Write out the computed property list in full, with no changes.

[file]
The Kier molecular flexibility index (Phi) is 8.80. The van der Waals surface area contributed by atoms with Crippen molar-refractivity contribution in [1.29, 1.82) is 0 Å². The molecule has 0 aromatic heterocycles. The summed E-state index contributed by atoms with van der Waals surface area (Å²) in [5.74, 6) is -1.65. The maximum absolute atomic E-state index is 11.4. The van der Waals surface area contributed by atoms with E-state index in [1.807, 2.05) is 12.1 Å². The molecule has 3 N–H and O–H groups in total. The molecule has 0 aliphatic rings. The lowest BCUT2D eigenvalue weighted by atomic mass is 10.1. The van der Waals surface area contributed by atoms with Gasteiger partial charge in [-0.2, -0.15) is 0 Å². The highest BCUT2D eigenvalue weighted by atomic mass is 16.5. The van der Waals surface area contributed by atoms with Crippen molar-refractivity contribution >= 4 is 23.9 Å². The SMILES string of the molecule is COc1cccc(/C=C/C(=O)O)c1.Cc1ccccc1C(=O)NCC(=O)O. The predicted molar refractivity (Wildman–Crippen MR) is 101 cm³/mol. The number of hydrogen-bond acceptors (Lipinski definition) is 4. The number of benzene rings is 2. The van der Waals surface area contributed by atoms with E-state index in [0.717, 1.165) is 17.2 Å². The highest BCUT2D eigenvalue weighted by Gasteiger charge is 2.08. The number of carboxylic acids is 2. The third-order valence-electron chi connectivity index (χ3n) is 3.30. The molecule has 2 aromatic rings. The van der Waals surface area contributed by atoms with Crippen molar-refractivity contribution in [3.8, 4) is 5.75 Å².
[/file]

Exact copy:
The Kier molecular flexibility index (Phi) is 8.80. The van der Waals surface area contributed by atoms with Crippen molar-refractivity contribution in [1.29, 1.82) is 0 Å². The molecule has 0 aromatic heterocycles. The summed E-state index contributed by atoms with van der Waals surface area (Å²) in [5.74, 6) is -1.65. The maximum absolute atomic E-state index is 11.4. The van der Waals surface area contributed by atoms with E-state index in [1.807, 2.05) is 12.1 Å². The molecule has 3 N–H and O–H groups in total. The molecule has 0 aliphatic rings. The lowest BCUT2D eigenvalue weighted by atomic mass is 10.1. The van der Waals surface area contributed by atoms with Gasteiger partial charge in [-0.2, -0.15) is 0 Å². The highest BCUT2D eigenvalue weighted by atomic mass is 16.5. The van der Waals surface area contributed by atoms with Crippen molar-refractivity contribution >= 4 is 23.9 Å². The SMILES string of the molecule is COc1cccc(/C=C/C(=O)O)c1.Cc1ccccc1C(=O)NCC(=O)O. The predicted molar refractivity (Wildman–Crippen MR) is 101 cm³/mol. The number of hydrogen-bond acceptors (Lipinski definition) is 4. The number of benzene rings is 2. The van der Waals surface area contributed by atoms with E-state index in [0.717, 1.165) is 17.2 Å². The highest BCUT2D eigenvalue weighted by Gasteiger charge is 2.08. The number of carboxylic acids is 2. The third-order valence-electron chi connectivity index (χ3n) is 3.30. The molecule has 2 aromatic rings. The van der Waals surface area contributed by atoms with Crippen molar-refractivity contribution in [3.8, 4) is 5.75 Å².